PC market flat in Q3, Microsoft becomes a top five US vendor
In brief: The PC market had its most successful quarter in six years during Q2, and while growth was flat during the last quarter, it still exceeded expectations. Additionally, Q3 saw Microsoft become one of the top five PC vendors in the US, thanks to its line of Surface products.
Research firm Gartner’s figures showed that the PC shipments grew YoY in the second quarter for the first time since Q1 2012. While Q3 wasn’t quite able to keep the momentum going, shipments did increase, albeit by only 0.1 percent to 67.2 million units.
The firm writes that enterprise demand driven by the Windows 10 upgrade cycle is steadily pushing the market in the right direction. It expects upgrade demand to continue until 2020.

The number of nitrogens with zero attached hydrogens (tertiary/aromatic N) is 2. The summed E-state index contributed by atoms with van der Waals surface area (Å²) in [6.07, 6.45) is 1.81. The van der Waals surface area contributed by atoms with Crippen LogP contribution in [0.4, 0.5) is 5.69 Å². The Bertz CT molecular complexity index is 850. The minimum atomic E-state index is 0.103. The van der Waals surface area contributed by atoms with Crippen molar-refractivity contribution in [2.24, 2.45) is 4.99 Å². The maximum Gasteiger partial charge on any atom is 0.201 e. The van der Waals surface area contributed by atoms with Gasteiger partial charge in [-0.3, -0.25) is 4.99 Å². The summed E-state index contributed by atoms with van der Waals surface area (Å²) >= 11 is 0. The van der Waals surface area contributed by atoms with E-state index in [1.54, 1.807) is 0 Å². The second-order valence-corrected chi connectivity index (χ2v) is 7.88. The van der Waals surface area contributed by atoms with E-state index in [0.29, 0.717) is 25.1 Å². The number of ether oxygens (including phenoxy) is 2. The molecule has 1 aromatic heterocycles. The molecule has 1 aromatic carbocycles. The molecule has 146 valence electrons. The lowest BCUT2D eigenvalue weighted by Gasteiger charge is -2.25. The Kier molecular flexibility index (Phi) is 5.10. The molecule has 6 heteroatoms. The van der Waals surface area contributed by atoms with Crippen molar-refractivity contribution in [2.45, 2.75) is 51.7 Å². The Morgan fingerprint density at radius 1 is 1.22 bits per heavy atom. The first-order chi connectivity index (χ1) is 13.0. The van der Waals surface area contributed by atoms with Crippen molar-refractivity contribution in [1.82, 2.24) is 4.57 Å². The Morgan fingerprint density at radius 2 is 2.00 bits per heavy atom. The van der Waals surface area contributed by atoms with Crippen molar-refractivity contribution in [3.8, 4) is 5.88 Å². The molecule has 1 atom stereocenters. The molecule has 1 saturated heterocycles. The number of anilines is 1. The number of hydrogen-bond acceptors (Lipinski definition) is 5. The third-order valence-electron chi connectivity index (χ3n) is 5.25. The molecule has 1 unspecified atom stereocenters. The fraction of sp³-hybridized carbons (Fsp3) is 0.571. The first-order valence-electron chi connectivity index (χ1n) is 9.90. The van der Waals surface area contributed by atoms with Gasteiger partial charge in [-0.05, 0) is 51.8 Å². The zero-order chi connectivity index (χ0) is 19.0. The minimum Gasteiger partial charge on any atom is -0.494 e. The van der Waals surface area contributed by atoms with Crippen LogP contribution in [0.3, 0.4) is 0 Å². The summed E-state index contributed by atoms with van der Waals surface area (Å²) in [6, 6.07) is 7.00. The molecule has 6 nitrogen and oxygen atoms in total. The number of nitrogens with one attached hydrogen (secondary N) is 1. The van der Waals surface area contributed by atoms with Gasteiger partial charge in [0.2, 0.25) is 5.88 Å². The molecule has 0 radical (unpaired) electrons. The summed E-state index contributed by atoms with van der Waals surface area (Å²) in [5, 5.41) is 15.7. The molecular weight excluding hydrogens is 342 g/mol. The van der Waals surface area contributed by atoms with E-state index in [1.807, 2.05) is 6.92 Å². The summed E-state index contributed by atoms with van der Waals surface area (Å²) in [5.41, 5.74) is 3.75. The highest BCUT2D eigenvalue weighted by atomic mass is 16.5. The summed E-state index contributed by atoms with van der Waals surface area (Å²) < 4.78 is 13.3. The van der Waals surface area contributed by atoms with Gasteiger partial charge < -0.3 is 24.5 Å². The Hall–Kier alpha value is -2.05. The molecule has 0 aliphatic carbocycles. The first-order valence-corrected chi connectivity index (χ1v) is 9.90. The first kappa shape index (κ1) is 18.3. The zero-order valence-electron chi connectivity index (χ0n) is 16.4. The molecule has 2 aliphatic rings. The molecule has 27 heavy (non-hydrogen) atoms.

“Despite the third quarter typically showing strong consumer PC sales due to the back-to-school season, weakness in consumer PC demand continued, offsetting the strong sales in the business market,” said Mikako Kitagawa, principal analyst at Gartner.
Gartner puts the top six worldwide vendors as: Lenovo, HP Inc, Dell, Apple, Acer, and Asus. The top three firms saw YoY shipments grow in Q3, while the bottom three experienced declines. What’s interesting is that in the US breakdown, we see that Microsoft has made its first appearance in the top five, knocking Acer off the table. With new Surface products announced last week and the $399 Surface Go proving popular, expect the Redmond firm to become a regular name in this list.
The other big analyst company, IDC, paints a slightly more pessimistic picture of the PC market. It says that shipments fell 0.9 percent last quarter, though that’s still better than many expected. The top five vendors are the same as Gartner’s, apart from Acer and Apple swapping places, which means IDC now places Lenovo in the number one position after HP came out top during Q2.
While growth is flat, it’s still encouraging to find that the PC industry appears to have found its footing again after so many years of constant quarterly declines.
Main image credit: Shutterstock / Igor Kardasov